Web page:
Academic Programs 
      

Islamic Mysticism and Muslim Devotional Life and Practice  (IS-638-4)        
Summer 2003

Sufism, which refers to the mystical tradition within Islam, is concerned with the inner or esoteric understanding and practice of Islam. This course will examine Sufi interpretations of the Qur'an and the life of the Prophet Muhammad, and follow the development of Sufi spiritual practice and religious/philosophical thought with attention given to selected Sufi writers. The revival of Sufism in contemporary Islam will be studied with examples from around the world, including the United States.


Meeting Day, Time and Dates: 
June 9 – 13, 9 a.m. to 4 p.m.

Alwi Shihab
Senior Research Associate in Islamic Studies and former Minister of Foreign Affairs, Republic of Indonesia

Contact Information:
phone: 
(860) 509-9500
email:  

Course Syllabus


Required Reading:

I)   BOOKS

1.  Annemarie Schimmel, Mystical Dimensions of Islam (University of North Carolina Press)    

  2.  Nirmal Singh, Exploring Sikh Spirituality.

  3.  M. Watt, The Faith and Practice of Ghazali.

 


II) ARTICLES

1)   Irfan Omar, “Khidr in the Islamic Tradition.” The Muslim World, volume 83(July-October 1993): 279-294;

2)  Emelie Olson, “The Use of  Religious Symbol Systems and Rituals  in Turkey: Women’s Activities at Saints’ Shrines.” The Muslim World, volume 84(July-October 1984):  202-216.

3)  Frances Trix, “’When Christians Became Dervishes: Affirming Albanian Muslim and Christian Unity through Dialogue’.” The Muslim World, volume 85(3-4) July-October 1995: 280-294.

4)  “Sufism, Creativity and Exile: An Interview with Seyyed Hossein Nasr.” Jusoor, 7/8, 1996, pp.  131-158. 

5)  Michel Chodkiewicz, The Spiritual Writings of Amir ‘Abd al-Kader (SUNY, 1995): 29-73.

6)  Martin Lings, Symbol and Archetype: A Study of the Meaning of Existence (Quinta Essentia, 1991): pp. 67-82.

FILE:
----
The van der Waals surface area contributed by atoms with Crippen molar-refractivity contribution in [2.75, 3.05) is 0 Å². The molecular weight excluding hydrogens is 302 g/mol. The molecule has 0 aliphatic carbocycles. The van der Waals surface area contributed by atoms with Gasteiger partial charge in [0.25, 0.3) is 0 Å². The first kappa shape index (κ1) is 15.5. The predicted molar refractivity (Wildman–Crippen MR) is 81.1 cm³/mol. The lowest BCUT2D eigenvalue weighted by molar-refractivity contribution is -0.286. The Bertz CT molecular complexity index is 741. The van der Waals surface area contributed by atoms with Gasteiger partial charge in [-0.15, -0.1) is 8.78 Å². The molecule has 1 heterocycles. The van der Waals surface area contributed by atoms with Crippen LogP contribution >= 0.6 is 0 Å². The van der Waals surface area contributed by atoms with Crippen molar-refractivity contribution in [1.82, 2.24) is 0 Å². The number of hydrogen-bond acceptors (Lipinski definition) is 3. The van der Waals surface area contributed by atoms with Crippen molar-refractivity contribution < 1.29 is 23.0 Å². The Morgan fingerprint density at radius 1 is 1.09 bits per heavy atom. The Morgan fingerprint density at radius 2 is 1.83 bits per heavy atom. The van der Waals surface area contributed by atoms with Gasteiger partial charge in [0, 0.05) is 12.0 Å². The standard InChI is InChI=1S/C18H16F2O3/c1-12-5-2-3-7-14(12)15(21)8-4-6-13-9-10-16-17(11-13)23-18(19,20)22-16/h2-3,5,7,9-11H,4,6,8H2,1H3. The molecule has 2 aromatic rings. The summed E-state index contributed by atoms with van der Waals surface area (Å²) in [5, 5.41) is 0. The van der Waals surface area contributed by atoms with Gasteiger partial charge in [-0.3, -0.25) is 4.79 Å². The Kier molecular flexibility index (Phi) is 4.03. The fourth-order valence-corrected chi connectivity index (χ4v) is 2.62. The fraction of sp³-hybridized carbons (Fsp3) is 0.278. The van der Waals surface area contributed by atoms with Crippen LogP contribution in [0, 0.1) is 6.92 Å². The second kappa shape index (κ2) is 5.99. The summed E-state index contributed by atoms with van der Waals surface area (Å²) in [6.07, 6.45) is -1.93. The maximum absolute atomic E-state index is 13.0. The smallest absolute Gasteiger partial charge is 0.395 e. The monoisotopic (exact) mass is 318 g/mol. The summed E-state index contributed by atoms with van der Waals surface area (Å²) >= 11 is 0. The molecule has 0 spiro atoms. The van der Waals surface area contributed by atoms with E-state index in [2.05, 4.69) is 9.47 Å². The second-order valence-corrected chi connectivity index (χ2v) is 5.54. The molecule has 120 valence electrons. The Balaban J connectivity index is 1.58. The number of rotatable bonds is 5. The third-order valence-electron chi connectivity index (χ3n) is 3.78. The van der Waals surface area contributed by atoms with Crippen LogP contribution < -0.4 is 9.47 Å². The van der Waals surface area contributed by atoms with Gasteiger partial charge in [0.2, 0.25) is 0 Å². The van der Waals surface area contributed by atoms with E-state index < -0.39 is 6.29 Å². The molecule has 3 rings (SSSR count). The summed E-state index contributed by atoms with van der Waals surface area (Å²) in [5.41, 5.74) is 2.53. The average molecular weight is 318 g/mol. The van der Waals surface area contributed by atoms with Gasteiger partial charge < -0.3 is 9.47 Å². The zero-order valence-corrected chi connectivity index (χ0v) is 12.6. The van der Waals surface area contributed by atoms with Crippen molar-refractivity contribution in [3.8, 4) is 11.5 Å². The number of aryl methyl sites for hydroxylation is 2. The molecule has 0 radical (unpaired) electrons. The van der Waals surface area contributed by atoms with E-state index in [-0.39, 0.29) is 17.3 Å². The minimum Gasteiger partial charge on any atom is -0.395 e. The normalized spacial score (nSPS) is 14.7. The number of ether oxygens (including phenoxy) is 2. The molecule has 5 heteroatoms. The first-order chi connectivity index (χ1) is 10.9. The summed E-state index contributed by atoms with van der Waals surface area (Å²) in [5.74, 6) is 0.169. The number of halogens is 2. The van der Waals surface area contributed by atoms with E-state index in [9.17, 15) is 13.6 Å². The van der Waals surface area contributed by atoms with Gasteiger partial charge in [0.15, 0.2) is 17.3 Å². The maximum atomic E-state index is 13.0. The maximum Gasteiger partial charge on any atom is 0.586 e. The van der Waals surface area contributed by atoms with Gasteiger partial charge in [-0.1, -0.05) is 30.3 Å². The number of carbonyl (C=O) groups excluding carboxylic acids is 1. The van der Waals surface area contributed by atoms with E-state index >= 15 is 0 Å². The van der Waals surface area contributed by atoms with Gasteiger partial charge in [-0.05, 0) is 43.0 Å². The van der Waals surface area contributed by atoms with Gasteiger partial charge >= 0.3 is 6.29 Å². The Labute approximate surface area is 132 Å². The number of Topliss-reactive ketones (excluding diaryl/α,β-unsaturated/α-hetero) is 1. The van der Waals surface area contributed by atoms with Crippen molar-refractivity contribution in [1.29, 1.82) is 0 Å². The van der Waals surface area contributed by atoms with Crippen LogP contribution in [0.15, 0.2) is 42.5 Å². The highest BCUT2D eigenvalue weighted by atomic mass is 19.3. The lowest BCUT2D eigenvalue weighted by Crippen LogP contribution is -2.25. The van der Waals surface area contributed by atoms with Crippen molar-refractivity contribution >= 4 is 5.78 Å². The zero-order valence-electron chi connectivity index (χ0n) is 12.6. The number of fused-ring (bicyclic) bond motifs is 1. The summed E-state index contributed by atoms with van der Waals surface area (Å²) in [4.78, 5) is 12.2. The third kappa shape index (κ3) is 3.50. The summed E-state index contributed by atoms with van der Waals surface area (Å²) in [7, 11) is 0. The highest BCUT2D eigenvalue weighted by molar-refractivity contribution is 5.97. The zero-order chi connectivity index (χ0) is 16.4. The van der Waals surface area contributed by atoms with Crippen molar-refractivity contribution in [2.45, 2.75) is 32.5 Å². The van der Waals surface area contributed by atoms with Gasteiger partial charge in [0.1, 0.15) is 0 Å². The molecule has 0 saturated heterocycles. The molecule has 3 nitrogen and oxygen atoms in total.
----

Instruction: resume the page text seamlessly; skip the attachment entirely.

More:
7)  Sayyida Fatimah Yshrutiyyah, “Contemplation and Action: The Sufi Way.” In  Yusuf Ibish and Ileana Marculescu, eds., Contemplation and Action in World Religions (Seattle: University of Washington Press, 1978).

COURSE OUTLINE

1) First Day:  Introduction: Development of Early Islamic Mysticism    

Reading: Schimmel, Mystical Dimensions of Islam, pp. 3-97
 


2) Second Day: Foundations and Key Terms in Sufism

Reading: Schimmel, Mystical Dimensions of Islam, pp. 98-227 


3) Third Day:  The Qur’an and Sufism  

Reading:

1)  Sayyida Fatimah Yshrutiyyah, “Contemplation and Action: The Sufi Way.” In  Yusuf Ibish and Ileana Marculescu, eds., Contemplation and Action in World Religions (Seattle: University of Washington Press, 1978); 

2) Martin Lings, Symbol and Archetype: A Study of the Meaning of Existence (Quinta Essentia, 1991): pp. 67-82; and 

3) Michel Chodkiewicz, The Spiritual Writings of Amir ‘Abd al-Kader (SUNY, 1995): 29-73. 

 

4) Fourth Day: The ‘Green One’ in Islamic Spirituality and Modern Sufism

Reading:

1) Nirmal Singh, Exploring Sikh Spirituality. PLEASE NOTE THAT Mr. Singh will lecture to the class on this day between 9:00 AM and noon time;  

2) Schimmel, Mystical Dimensions of Islam, pp. 228-286; and 

3) Irfan Omar, “Khidr in the Islamic Tradition.” The Muslim World, volume 83 (July-October 1993): 279-294

5) Fifth Day: Contemporary Spirituality  

Reading:  

1) Emelie Olson, “The Use of  Religious Symbol Systems and Rituals  in Turkey: Women’s Activities at Saints’ Shrines.” The Muslim World, volume 84(July-October 1984):  202-216; 

2); Frances Trix, “’When Christians Became Dervishes: Affirming Albanian Muslim and Christian Unity through Dialogue’.” The Muslim World, volume 85(3-4) July-October 1995: 280-294; and 

3) “Sufism, Creativity and Exile: An Interview with Seyyed Hossein Nasr.” Jusoor, 7/8, 1996, pp.  131-158

 

COURSE REQUIREMENTS

1)  One class presentation; 
2)  Final Research Paper; 
3) 
One book review. Your book review copy is M. Watt, The Faith and Practice of al-Ghazali.
4)  Class participation in general.

 

Hartford Seminary  77 Sherman Street  Hartford, CT  06105   860-509-9500  info@hartsem.edu